In the three months following the UK's EU referendum, hate crime sky-rocketed in parts of Britain. For one British-German family in Leipzig, their future remains uncertain on both sides of the English Channel.
Should I stay or should I go? Siobhan Corcoran, pictured with her son Fionn, has lived in Germany with her boyfriend for five years
Left since June's EU referendum in an unforeseen predicament, 25-year-old Brit Siobhan Corcoran is still coming to terms with the shock result of the Brexit vote, which saw 52 percent of eligible voters cast their ballot in favor of leaving the EU.
With UK Prime Minister Theresa May expected to trigger Article 50 of the Lisbon Treatyand begin Brexit negotiations in just a matter of weeks, like millions of other Europeans, Siobhan and her 32-year-old German boyfriend Martin are facing an uncertain future.
It was thanks to the EU-funded Erasmus study program that Remain-voter Siobhan, originally from Cheltenham, England, met Martin in the eastern German city of Leipzig. But five years later, the couple's plans look tenuous, not least of all for their two-and-a-half year-old son, Fionn.
"Before Brexit, I would never have imagined the problems that we're being faced with. Huge, personal, life-changing decisions are being taken out of our hands," she told DW.
"Should we stay? Should we go? Should we get married? Where can we live? Where can we work? All of these questions remain unanswered."
Without any guarantees from the British government, not only is the Child Mental Health student concerned about her career and right to automatically remain in Germany, but also for that of her partner.
"As a software developer, it would usually be quite easy for Martin to find well-paid work in the UK, but we still have no idea what his working rights would be post-Brexit.
When you hear how people who have lived in the UK for decades are being told to return to their home country, it's worrying to think that he could be asked to leave within a couple of years anyway."
Results of a survey published by Brussels and Europe Liberal Democrats on Wednesday showed that Siobhan and Martin aren't alone in their concerns, with most British expatriates in the European Union worried that Brexit will limit their rights in their country of residence.
According to the poll of 5,000 Britons living in EU countries - or Iceland, Norway and Switzerland - around 83 percent of respondents said they were "very concerned" about the impact Britain's impending departure from the EU could have on them. More than 58 percent said they did not plan to return to Britain.
The survey comes just days after British newspaper The Guardian also published details from a leaked government document, warning that British nationals living on the continent could expect a backlash as a consequence of Westminster's treatment of foreigners since the EU referendum.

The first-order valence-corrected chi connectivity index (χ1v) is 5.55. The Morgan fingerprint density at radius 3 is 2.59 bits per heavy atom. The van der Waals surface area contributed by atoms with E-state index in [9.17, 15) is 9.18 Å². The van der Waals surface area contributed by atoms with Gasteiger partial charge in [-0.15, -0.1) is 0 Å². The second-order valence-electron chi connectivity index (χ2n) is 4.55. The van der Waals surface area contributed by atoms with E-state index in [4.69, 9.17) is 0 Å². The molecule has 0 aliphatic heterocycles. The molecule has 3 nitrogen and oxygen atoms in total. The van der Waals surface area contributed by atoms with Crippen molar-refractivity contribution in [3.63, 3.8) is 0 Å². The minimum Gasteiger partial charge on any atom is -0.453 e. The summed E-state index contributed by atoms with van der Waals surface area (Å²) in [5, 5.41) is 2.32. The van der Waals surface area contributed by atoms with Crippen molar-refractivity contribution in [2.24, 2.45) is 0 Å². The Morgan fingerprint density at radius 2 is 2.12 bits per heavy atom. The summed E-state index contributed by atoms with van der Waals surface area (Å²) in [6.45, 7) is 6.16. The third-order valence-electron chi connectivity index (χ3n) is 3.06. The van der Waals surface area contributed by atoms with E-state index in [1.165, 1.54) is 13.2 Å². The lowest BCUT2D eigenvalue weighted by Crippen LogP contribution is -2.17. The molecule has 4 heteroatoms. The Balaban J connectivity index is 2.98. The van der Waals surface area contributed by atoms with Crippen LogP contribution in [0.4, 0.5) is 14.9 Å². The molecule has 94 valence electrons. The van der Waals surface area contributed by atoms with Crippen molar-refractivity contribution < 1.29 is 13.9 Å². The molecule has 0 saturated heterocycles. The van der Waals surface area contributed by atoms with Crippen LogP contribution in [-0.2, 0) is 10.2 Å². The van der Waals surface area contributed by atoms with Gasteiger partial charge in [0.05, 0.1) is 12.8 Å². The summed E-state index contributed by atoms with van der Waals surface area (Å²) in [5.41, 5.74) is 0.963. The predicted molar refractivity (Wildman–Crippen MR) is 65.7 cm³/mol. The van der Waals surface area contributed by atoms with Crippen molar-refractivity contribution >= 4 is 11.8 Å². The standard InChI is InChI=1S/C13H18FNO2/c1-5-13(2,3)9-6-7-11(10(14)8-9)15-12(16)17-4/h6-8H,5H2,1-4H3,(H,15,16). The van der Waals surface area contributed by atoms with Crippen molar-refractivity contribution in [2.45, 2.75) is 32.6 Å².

The internal document, drawn up by the European parliament's legal affairs committee, says each EU member state will independently decide whether British citizens are allowed to continue living within their respective borders after 2019.
The paper adds, however, that "the fact that it appears to be particularly difficult for foreign nationals, even if married to UK nationals or born in the UK, to acquire permanent residence status or British nationality may color member states' approach to this matter."
Labour leader Jeremy Corbyn hit out at the document, saying that "families, jobs and homes are all in the balance."
"There must be an end to this Hunger Games approach to Brexit negotiations, which gives no consideration to EU nationals in our country, or British nationals living abroad," Corbyn said.
For the young couple in Leipzig, new reports on Wednesday of a surge in post-Brexit hate crime in the UK have also added to their hesitation in returning to Britain.
Analysis collated by the Press Association found that three quarters of police forces in England and Wales recorded their highest levels of hate crime in the three months after June's vote, since records began in April 2012.
While more than 14,000 hate crimes were recorded between July and September, 2016, 10 forces reported a fifty percent increase in the number of suspected hate crimes, compared to the previous three months.
Police, however, say their own monitoring suggests incidents have leveled out following the summer surge.
Reports of hate crime included letters telling Polish residents to "F*** off to Poland," London diners refusing to be served by foreign waiters, and dog excrement thrown against a German woman's front door.
In one incident in the western English county of Shropshire, a student was smashed with a bottle "because he was speaking Polish." Polish police were also drafted in to patrol the streets of Harlow in Essex alongside British officers after 40-year-old Polish national Arek Jóźwik was killed in what was also believed to be a hate crime.
"It's heart-breaking to think that you might not be able to go back to your home country because of the risk of hate crime and prejudice," Siobhan told DW, adding that there are huge parts of British life that she wants her son to experience by living there.
"Prior to Brexit, never would I have imagined that I, my boyfriend or my son would be treated differently. I'm very lucky in having never personally been targeted by any racism or prejudice, but now I worry that Fionn could face this hate for being a foreigner.
"He's British as much as he's German," she said. "But right now it feels as if he couldn't be both."